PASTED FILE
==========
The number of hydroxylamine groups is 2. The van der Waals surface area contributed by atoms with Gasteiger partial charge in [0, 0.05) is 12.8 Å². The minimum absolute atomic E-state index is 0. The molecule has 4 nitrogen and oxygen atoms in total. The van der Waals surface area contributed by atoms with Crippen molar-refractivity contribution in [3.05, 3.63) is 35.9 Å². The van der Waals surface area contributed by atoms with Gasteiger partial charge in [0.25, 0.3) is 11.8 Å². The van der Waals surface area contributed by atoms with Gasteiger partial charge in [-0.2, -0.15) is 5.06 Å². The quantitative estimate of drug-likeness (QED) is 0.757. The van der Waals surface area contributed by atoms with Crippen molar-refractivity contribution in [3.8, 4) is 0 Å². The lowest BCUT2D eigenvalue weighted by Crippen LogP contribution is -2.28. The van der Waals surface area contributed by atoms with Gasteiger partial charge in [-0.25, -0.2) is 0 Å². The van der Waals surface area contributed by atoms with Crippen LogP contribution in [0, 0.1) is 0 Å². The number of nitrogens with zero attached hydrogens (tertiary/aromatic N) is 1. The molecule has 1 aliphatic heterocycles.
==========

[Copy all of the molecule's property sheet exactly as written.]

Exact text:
The number of hydroxylamine groups is 2. The van der Waals surface area contributed by atoms with Gasteiger partial charge in [0, 0.05) is 12.8 Å². The minimum absolute atomic E-state index is 0. The molecule has 4 nitrogen and oxygen atoms in total. The van der Waals surface area contributed by atoms with Crippen molar-refractivity contribution in [3.05, 3.63) is 35.9 Å². The van der Waals surface area contributed by atoms with Gasteiger partial charge in [0.25, 0.3) is 11.8 Å². The van der Waals surface area contributed by atoms with Gasteiger partial charge in [-0.2, -0.15) is 5.06 Å². The quantitative estimate of drug-likeness (QED) is 0.757. The van der Waals surface area contributed by atoms with Crippen molar-refractivity contribution in [3.8, 4) is 0 Å². The lowest BCUT2D eigenvalue weighted by Crippen LogP contribution is -2.28. The van der Waals surface area contributed by atoms with Gasteiger partial charge in [-0.25, -0.2) is 0 Å². The van der Waals surface area contributed by atoms with Crippen LogP contribution in [0, 0.1) is 0 Å². The number of nitrogens with zero attached hydrogens (tertiary/aromatic N) is 1. The molecule has 1 aliphatic heterocycles.